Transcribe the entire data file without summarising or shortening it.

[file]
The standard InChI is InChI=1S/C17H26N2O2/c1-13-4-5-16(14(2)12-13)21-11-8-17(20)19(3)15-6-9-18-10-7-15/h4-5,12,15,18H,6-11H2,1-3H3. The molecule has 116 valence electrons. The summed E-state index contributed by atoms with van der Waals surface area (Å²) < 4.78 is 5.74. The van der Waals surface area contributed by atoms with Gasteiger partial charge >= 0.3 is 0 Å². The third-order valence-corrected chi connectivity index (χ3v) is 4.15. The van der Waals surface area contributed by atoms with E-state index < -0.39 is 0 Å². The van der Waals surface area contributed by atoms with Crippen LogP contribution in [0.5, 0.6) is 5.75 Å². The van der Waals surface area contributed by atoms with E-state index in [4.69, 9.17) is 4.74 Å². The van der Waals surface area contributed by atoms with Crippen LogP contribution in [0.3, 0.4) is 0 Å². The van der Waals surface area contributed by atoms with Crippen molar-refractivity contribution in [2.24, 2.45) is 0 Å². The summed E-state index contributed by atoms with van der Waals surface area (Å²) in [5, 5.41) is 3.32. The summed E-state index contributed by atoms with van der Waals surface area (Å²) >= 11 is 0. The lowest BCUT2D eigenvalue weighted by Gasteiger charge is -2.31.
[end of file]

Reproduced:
The standard InChI is InChI=1S/C17H26N2O2/c1-13-4-5-16(14(2)12-13)21-11-8-17(20)19(3)15-6-9-18-10-7-15/h4-5,12,15,18H,6-11H2,1-3H3. The molecule has 116 valence electrons. The summed E-state index contributed by atoms with van der Waals surface area (Å²) < 4.78 is 5.74. The van der Waals surface area contributed by atoms with Gasteiger partial charge >= 0.3 is 0 Å². The third-order valence-corrected chi connectivity index (χ3v) is 4.15. The van der Waals surface area contributed by atoms with E-state index < -0.39 is 0 Å². The van der Waals surface area contributed by atoms with Crippen LogP contribution in [0.5, 0.6) is 5.75 Å². The van der Waals surface area contributed by atoms with E-state index in [4.69, 9.17) is 4.74 Å². The van der Waals surface area contributed by atoms with Crippen LogP contribution in [0.3, 0.4) is 0 Å². The van der Waals surface area contributed by atoms with Crippen molar-refractivity contribution in [2.24, 2.45) is 0 Å². The summed E-state index contributed by atoms with van der Waals surface area (Å²) in [5, 5.41) is 3.32. The summed E-state index contributed by atoms with van der Waals surface area (Å²) >= 11 is 0. The lowest BCUT2D eigenvalue weighted by Gasteiger charge is -2.31.